Some dashboard replacements have apparently been done here free of cost, but Toyota Jamaica has been very secretive and did not and have not informed most of their customers.
I can only deduce that they can get the replacement dashes from Japan at no charge since it is now an acknowledged factory defect. But then it appears that they pick and choose who they give the dashboards to as part of the extended warranty.
They continue to sell them to most customers.
It’s a scam. It’s unfair. It’s unethical.
Strong words, but recently we have seen VW taken to court for cooking the figures of their carbon emissions. It is not wise to assume honesty and fairness anymore from many of the brands that we had grown to love and trust. Consumers must be diligent and proactive and the sharing of information is our most important tool to keep them honest.
I am disappointed with Toyota Jamaica, and this merely brings an obvious fact to light.
If a dealership does not provide proper warranty support or customer service, it does not make sense to purchase a new car from them. There are enough used car dealers here that bring in Toyotas at a fraction of their cost. People pay a premium to purchase new cars from the authorized dealer because they expect a certain standard.
If you are not going to get that standard or service, you are better off saving a significant amount of your money and buying elsewhere.
Buyer beware and be aware.

 

Jamaican Restaurant Review – 4U -The Pho Was Faux

The Jamaican culinary landscape continues to expand with the arrival of the first ever Vietnamese restaurant in Kingston.

4U is located in Manor Center on the lower floor near the former NCB location. Many Vietnamese restaurants throughout North America all seem to be located in rather nondescript strip malls, and 4U fits in perfectly with this aesthetic.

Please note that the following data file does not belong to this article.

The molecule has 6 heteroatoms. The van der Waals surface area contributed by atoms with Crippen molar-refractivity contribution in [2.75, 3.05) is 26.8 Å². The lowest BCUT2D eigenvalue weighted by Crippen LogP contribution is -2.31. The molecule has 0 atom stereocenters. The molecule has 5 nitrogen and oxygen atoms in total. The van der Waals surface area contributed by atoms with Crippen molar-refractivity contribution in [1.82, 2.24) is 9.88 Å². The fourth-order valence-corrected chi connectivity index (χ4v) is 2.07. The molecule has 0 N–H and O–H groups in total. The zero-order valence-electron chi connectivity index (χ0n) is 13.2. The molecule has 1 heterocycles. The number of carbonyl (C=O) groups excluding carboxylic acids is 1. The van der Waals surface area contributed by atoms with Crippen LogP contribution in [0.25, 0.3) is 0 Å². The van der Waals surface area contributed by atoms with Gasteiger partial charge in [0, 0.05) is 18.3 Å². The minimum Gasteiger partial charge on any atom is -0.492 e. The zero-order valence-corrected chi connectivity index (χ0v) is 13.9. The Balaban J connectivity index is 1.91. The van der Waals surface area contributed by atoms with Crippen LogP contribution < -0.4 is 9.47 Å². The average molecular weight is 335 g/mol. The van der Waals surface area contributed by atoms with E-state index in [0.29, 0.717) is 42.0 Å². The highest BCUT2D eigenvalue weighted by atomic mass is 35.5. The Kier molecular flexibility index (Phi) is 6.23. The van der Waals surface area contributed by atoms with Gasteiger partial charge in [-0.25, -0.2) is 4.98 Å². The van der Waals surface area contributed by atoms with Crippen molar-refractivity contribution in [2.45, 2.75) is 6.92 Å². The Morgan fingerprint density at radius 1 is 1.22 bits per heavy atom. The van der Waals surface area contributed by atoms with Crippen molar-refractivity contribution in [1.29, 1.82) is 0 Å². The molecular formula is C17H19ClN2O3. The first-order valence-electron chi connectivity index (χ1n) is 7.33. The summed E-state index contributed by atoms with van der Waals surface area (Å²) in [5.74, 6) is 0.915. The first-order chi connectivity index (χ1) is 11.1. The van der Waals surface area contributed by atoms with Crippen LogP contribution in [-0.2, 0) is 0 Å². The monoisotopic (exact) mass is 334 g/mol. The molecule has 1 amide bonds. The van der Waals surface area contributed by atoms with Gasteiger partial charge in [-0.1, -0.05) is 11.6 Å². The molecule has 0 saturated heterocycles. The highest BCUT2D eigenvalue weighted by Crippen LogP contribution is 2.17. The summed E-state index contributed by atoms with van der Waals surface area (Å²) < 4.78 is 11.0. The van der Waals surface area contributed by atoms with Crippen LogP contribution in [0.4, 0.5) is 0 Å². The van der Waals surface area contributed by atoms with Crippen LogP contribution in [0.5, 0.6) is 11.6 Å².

The decor is adequate with Vietnamese style murals and some eclectic wall and lighting fixtures. It seats approximately 30, however 5 or so of the tables are low Asian style seating that may turn off some customers.

 

 

There is also a rather oddly placed green astroturf area that is intended to facilitate cushion seating on the ground. That may  present some difficulty if you have a Mom like mine to take out for lunch one afternoon. The actual proper chairs are of an office variety and not the most comfortable, but perhaps the intent is to have people eat quickly and leave soon so as to maximize the limited seating.

I went to 4U on the second day of its opening, the service was great. Attentive informed staff, clean restroom and fairly quick food delivery.  The menu is very moderately priced, however small and somewhat limited. The spring roll appetizer has pork and a vegetarian or chicken option wasn’t available.Sticking to Vietnamese staples that I had eaten before on many occassions, I ordered the Beef Banh Mi (a sandwich on a french baguette) and a Vietnamese Iced Coffee and my date decided on the Chicken Pho(a traditional broth with noodles and chicken) and a Strawberry Iced Tea.  Both were served in short order, within 15 minutes.

The Banh was wonderfully prepared on a freshly baked bun. The beef was tender and seasoned with the perfect amount of fish sauce and chilli. The lettuce was crispy, as were the shredded carrots and cucumbers. 4U probably also wins and makes history as being the first restaurant in Jamaica to have Sriracha on it tables.   What was lacking however were the typical condiments which are served with such sandwiches. A few pieces of lime, chilli paste, cilantro and some chopped green chilli peppers are the standard fare as far as accompaniments for both Banh and Pho in all the Vietnamese restaurants that I’ve been. I requested lime and cilantro and both were forthcoming even if in grudging quantities. All in all, the Bahn was good, not great but good. My iced coffee was also up to par and made for a good pairing with the sandwich.

The Pho however left quite a bit to be desired. The broth was bland and slightly salty. The bowl had a fair portion of chicken, but was inundated with whole stalks of boiled scallion as opposed chopped offerings in the bowl or on the side. Cilantro was noticeably absent, and once again, no lime and no bean sprouts which are typical inclusions.  Most disturbing however was the use of what seemed like fettucini as opposed to rice noodles. The noodles were of a completely different texture than what is generally used in Pho. It was Faux Pho. The strawberry iced tea was also a poor choice off the menu.  It was merely a kool-aid tasting concoction with an artificial aftertaste. Don’t try it. Trust me.

4U is definitely worth a visit. The price is the major selling point with meals being around $800-$1100. If you have never experienced Vietnamese cuisine before, it especially warrants a visit. Hopefully they will be able to get a regular supply of authentic ingredients and improve on the authenticity of some of the dishes.

Ambience-B

Taste -B minus

Presentation -B

Service -B plus

Price -A

Overall -B